A musical instrument dealer just sent me an email for the Fender Blues Junior Lacquered Tweed Relic amplifier. A retro- throw-back model, it is new but looks like it was manufactured five decades ago and used every day since then. It has old-technology tubes and a Jensen speaker, but the capacitors and such are probably modern and longer-lasting. I haven’t tried it but I’m sure it lacks the authentic 60-cycle hum and scratchy potentiometers of a real old amp.
Old amplifiers were covered in tweed fabric, not vinyl, so coats of lacquer were added in a futile attempt to prevent wear. This brand-new “relic” is appropriately yellowed, tattered, and torn, as if it had suffered the slings and arrows of outrageous rockin.’
Your new electric guitar looks too shiny-bright next to your new-old Fender Blues Junior Lacquered Tweed Relic? Relic Guitars will come to the rescue and “artificially replicate the natural wear that occurs over the many years that the instrument has been played,” providing what antique dealers would call distressing. Here’s how:
This procedure involves aging the hardware, and creating authentic looking wear marks on the neck and body of the guitar. Naturally, there will be some fretboard wear on the neck of an older guitar, arm wear on the upper body, belt buckle scratches on the back, and the usual nicks and dings that one acquires with age. Our objective is to recreate the look and feel that these vintage guitars have as closely as possible.
Three degrees of “Relicing” are available:
Light – Guitar obviously played out some, but not abused. Light dings and finish wear only.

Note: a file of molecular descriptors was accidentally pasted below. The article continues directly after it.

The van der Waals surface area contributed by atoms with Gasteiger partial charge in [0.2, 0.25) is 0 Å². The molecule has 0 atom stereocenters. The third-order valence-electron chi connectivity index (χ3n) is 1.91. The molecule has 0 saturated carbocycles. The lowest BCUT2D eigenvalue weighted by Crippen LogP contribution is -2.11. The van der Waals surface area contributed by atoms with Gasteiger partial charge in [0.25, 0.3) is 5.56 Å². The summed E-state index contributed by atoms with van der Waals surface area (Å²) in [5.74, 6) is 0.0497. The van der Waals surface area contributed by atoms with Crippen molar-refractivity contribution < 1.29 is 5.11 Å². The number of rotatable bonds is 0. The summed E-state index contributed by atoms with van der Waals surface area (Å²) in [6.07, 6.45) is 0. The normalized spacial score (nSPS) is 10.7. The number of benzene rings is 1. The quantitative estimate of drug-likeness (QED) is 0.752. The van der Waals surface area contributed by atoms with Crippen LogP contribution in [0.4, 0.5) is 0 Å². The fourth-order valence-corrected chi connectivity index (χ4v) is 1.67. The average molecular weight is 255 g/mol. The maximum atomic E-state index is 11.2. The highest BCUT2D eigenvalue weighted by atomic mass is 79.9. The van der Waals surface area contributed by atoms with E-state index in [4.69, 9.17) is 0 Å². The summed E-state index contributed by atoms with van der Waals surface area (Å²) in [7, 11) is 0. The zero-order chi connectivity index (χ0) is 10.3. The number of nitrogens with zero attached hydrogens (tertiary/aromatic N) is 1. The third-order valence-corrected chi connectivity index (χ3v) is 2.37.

Medium– Guitar has more dings, light fretboard wear, light pickguard wear, light hardware aging, cigarette burn, etc.
Heavy – Dragged behind a truck and thru a fire….
Why? Three reasons come to mind:
Cost. Real vintage guitars and amps are costly, and a target for thieves. They re too valuable to carry around, and vintage equipment take lots of expensive specialized maintenance to sound good. “Relics” are cheaper; you can carry them around on tour, like an heiress wears zirconium copies of the family jewels she keeps in a safe-deposit box.
Fashion. Tattered jeans cost more, right? People who don’t wear denim much don’t wear out their own jeans, and are willing to pay extra for new but worn or “destroyed” pants. Designers, customizers, and manufacturers comply by providing abraded, destroyed, distressed, frayed, ripped, sand-blasted, stonewashed, torn, whiskered, and worn garments. On the surface, tattered jeans say you don’t care about fashion; in reality, they are fashion. Is this a great county, or what?
The third reason is what I call the Johnny B. Goode Effect. Afficianados look at a beat-up guitar and see a treasure; most music fans just see a beat-up guitar. Beat-up guitars recall Chuck Berry’s humble country boy, who “carried his guitar in a gunny sack.” Play a really good solo on your fancy shiny guitar and the audience takes it for granted. Play an adequate solo on a beat-up guitar and they are amazed. Ah, show business — it’s my life.
Image by Mike Licht.
The word “Fender” is a registered trademark of the Fender Musical Instrument Company, and is used here to prevent brand confusion and because this post is about Fender products — what else are we supposed to call them? Jeesh, lawyers.